Much like the old nursery rhyme about the little girl who had a little curl right in the middle of her forehead, when a movie musical is good, it is very, very good. But when it is bad, it is horrid. Sgt. Pepper immediately springs to mind in the latter category, of course. There was also Kismet, which found itself unfortunately produced at the extreme tail-end of the Golden Age of the movie musical. South Pacific, Oklahoma! and Carousel were valiant efforts that tended to slack off midway through, and Godspell was the unwilling victim of poor direction. And though Jesus Christ Superstar retains its status as a cult hit, it wasn’t difficult to scope out the problems in transferring the stage show to celluloid, plus let’s not get started on the tragic messes that were A Little Night Music, Hello, Dolly!, Mame or A Chorus Line.
In recent years, such transfers from Broadway to film have included musicals with varying degrees of success, among them Chicago, Nine, and The Phantom of the Opera. There have even been very good original efforts as of late, as in the case of Across the Universe and Moulin Rouge slightly before it, even with adapted music and lyrics. But whatever the era, the simple truth is that there’s nothing like a good movie musical. Thus, what follows below is what hopes to be the definitive list of the twenty-five greatest movie musicals of all time, in descending order.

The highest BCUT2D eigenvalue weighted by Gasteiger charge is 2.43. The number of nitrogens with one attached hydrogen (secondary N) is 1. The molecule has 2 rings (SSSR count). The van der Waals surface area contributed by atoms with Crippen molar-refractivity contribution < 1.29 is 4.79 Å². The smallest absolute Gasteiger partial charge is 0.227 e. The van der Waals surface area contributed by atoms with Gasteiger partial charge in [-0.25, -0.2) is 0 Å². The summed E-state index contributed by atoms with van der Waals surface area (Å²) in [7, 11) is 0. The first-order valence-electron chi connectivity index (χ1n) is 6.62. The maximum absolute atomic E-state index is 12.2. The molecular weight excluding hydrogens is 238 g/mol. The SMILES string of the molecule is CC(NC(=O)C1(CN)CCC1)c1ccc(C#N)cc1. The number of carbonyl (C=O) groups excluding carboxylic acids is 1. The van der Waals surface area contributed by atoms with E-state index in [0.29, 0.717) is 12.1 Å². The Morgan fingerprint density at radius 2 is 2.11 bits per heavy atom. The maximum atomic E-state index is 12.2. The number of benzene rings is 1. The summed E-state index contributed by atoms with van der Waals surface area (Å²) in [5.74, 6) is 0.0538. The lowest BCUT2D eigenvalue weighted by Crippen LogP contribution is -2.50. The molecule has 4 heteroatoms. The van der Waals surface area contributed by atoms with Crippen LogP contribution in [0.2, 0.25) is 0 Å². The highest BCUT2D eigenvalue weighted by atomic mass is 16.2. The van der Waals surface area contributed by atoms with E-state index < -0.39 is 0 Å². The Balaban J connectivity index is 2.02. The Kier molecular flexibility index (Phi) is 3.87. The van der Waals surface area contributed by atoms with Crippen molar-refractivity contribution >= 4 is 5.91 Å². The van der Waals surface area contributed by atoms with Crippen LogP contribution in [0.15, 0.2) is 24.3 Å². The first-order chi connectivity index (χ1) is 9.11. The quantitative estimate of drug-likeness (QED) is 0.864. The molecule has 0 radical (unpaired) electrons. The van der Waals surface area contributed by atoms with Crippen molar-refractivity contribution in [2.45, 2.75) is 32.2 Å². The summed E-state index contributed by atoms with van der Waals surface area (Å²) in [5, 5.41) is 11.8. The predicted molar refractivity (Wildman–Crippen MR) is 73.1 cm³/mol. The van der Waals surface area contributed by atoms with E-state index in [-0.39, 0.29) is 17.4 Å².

25. Calamity Jane (1953)
Doris Day spent a good deal of her career trying desperately to shake her good-girl image, to virtually no avail. But she did manage to come close when she accepted the title role in Calamity Jane. Aided by a superb supporting cast headed by Howard Keel and Allyn Ann McLerie, Ms. Day proved an endless delight at all moments as the tomboyish heroine, whether being strung up in a theater shouting “Let me loose!”, duetting with Mc Lerie on “A Woman’s Touch,” or ordering one of her beloved “sasparilley” cocktails at the bar. The delectable score by an uncredited David Buttolph and Howard Jackson didn’t hurt either, along with touches by screenwriter James O’Hanlon.
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